Love ’em or hate ’em, dietary supplements are big business: According to the Centers for Disease Control and Prevention (aka, the CDC), more than 50% of adults in the US take one or more dietary supplements every day. Some of the heavy hitters include multivitamins, calcium, vitamin D, and folic acid.
Researchers think that supplement use is up, in part, due to the economy: Self-treating for an affliction can be less expensive than a doctor’s visit, paying for expensive medicine, or having a surgical procedure (but self-treating is not always wise or safe).
My mantra has always been to discuss the use of supplements with your physician. I realize that not all physicians (or health-care professionals, for that matter) are receptive to the idea of supplements, so if that’s the case, talk to a dietitian about what you’re taking or if you’re planning to start taking a particular supplement.
You know by now that “natural” or “herbal” doesn’t necessarily mean “good” or “safe,” so you need to understand what you’re taking, what the possible side effects (good and bad) are, and if your supplement might interact with any medicine that you take, whether it’s for your diabetes, your blood pressure, your cholesterol, or any other condition. Supplement/drug interactions can be just as serious as drug/drug interactions, so do your homework and arm yourself with information.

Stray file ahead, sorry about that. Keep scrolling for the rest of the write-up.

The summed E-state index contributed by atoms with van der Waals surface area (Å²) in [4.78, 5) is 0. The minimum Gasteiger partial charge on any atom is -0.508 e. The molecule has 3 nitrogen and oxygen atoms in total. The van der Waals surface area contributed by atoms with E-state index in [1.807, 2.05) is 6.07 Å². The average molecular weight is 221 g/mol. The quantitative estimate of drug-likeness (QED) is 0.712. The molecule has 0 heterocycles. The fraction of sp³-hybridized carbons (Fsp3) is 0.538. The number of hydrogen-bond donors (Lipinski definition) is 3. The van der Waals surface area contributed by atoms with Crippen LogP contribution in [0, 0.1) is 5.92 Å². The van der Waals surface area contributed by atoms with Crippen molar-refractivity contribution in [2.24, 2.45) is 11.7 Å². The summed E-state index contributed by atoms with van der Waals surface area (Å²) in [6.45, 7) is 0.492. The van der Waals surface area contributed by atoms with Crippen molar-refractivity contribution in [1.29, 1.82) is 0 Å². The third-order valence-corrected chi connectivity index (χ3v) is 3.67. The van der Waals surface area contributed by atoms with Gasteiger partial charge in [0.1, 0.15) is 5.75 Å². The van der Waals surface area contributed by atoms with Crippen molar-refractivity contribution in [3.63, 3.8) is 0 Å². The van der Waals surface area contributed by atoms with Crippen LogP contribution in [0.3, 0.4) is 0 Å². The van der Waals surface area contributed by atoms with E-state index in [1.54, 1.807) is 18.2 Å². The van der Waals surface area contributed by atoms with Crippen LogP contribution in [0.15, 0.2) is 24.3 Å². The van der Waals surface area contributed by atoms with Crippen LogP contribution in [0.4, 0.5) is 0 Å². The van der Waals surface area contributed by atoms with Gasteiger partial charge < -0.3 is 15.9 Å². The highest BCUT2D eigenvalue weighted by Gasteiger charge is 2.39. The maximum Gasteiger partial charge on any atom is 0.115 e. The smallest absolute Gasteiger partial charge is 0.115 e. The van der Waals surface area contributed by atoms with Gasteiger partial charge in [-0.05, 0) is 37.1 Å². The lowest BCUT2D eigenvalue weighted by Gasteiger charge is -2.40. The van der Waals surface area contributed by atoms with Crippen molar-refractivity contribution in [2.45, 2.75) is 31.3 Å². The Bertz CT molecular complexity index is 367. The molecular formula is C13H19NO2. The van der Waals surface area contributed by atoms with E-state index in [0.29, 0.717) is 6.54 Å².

A good source of information is the National Center for Complementary and Alternative Medicine, which is part of the National Institutes of Health. You can get a lot of useful, accurate information about supplements on this Web site.
You can always ask your pharmacist about supplement/medicine interactions, too. In the meantime, here are a few combinations to be particularly aware of:
St. John’s Wort. This herbal supplement is frequently used to help treat depression, anxiety, and sleep disorders. It can interact with the following types of medicines:
Warfarin (brand name Coumadin, a type of blood thinner): May make this drug less effective, increasing the chances of a blood clot.
Birth control pills: May reduce the effectiveness of “the pill,” possibly increasing the chance of unplanned pregnancy.